Brent down on signals of Libyan oil recovery

Monday 30 December 2013 16.24
Rising violence in South Sudan in the past two weeks is threatening to cut the country's crude output
Rising violence in South Sudan in the past two weeks is threatening to cut the country's crude output

Brent crude fell below $112 a barrel today on early signals that oil output from Libya may be starting to recover.

Libya's Sarir and Messla oilfields are up and running, although the Hariga port they connect with needs to reopen before exports can resume. 

The North African OPEC producer has been pumping a mere 250,000 barrels a day (bpd) versus 1.4 million bpd in July before civil unrest disrupted flows.

Brent crude dropped 71 cents to $111.47 a barrel this afternoon. US crude was down 33 cents at $99.99.

Oil price falls were kept in check by rising violence in South Sudan that threatens to cut the country's crude output further. Despite an offer of a truce to end the conflict in South Sudan last week, the country's army fought ethnic militias over the weekend in a battle that has left at least 1,000 dead and split the oil-producing country barely two years after it won independence from Sudan.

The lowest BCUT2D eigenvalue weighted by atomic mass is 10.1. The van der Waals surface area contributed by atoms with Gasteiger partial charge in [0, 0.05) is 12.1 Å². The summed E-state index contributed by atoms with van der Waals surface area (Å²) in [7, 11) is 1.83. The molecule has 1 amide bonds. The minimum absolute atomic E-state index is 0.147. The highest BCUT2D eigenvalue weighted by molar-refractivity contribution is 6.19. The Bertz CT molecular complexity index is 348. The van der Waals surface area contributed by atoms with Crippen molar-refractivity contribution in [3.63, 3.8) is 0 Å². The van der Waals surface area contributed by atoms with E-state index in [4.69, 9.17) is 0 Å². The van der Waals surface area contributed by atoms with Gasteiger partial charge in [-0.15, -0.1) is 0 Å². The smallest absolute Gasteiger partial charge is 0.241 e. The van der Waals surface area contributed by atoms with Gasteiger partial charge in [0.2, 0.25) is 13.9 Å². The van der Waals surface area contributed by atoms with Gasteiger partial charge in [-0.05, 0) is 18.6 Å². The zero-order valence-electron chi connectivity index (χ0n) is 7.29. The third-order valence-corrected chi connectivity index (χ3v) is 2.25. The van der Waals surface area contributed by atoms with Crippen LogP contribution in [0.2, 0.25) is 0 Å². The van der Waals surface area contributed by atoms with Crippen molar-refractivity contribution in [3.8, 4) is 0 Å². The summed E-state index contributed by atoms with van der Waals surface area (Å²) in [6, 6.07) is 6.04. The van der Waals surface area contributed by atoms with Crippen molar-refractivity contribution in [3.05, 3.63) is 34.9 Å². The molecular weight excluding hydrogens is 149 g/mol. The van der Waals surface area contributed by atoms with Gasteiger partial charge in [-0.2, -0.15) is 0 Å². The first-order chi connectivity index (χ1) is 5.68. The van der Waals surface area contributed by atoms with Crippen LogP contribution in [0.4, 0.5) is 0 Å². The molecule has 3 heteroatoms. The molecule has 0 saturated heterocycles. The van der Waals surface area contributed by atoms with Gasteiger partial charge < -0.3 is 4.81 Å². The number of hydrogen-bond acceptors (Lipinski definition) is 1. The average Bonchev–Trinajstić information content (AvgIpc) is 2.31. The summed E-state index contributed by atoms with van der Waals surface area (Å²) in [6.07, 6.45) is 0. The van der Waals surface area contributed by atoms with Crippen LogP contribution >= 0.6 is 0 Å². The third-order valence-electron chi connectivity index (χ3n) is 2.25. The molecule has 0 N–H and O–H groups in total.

Crude output in South Sudan had fallen nearly a fifth to 200,000 bpd after oilfields in Unity state shut early last week due to fighting.

Adding further support, US crude oil stocks fell by 4.7 million barrels in the week to December 20 as the Gulf Coast continued to shed inventories, even though US oil production reached a 25-year high.